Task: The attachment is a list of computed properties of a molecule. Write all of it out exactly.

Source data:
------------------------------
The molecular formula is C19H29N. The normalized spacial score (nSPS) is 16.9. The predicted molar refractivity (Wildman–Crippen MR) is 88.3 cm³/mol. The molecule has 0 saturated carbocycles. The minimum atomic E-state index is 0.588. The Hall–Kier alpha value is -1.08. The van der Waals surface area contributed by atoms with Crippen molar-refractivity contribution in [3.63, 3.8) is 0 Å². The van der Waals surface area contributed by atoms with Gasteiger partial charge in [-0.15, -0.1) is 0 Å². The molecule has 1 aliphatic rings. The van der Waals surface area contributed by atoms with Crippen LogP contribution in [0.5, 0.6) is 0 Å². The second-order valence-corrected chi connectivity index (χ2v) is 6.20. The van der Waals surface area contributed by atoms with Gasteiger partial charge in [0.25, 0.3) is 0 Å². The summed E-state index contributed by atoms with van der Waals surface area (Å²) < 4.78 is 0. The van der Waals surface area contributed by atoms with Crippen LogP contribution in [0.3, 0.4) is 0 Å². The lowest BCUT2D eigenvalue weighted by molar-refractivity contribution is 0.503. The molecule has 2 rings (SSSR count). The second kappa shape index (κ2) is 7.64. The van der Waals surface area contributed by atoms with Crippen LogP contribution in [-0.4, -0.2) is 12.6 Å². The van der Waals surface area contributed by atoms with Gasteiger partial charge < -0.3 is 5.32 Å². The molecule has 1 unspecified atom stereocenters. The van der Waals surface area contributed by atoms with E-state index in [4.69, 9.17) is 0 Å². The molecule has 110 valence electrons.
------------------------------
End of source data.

The molecular formula is C19H29N. The normalized spacial score (nSPS) is 16.9. The predicted molar refractivity (Wildman–Crippen MR) is 88.3 cm³/mol. The molecule has 0 saturated carbocycles. The minimum atomic E-state index is 0.588. The Hall–Kier alpha value is -1.08. The van der Waals surface area contributed by atoms with Crippen molar-refractivity contribution in [3.63, 3.8) is 0 Å². The van der Waals surface area contributed by atoms with Gasteiger partial charge in [-0.15, -0.1) is 0 Å². The molecule has 1 aliphatic rings. The van der Waals surface area contributed by atoms with Crippen LogP contribution in [0.5, 0.6) is 0 Å². The second-order valence-corrected chi connectivity index (χ2v) is 6.20. The van der Waals surface area contributed by atoms with Gasteiger partial charge in [0.25, 0.3) is 0 Å². The summed E-state index contributed by atoms with van der Waals surface area (Å²) < 4.78 is 0. The van der Waals surface area contributed by atoms with Crippen LogP contribution in [0.3, 0.4) is 0 Å². The lowest BCUT2D eigenvalue weighted by molar-refractivity contribution is 0.503. The molecule has 2 rings (SSSR count). The second kappa shape index (κ2) is 7.64. The van der Waals surface area contributed by atoms with Crippen LogP contribution in [-0.4, -0.2) is 12.6 Å². The van der Waals surface area contributed by atoms with Gasteiger partial charge < -0.3 is 5.32 Å². The molecule has 1 unspecified atom stereocenters. The van der Waals surface area contributed by atoms with E-state index in [4.69, 9.17) is 0 Å². The molecule has 110 valence electrons.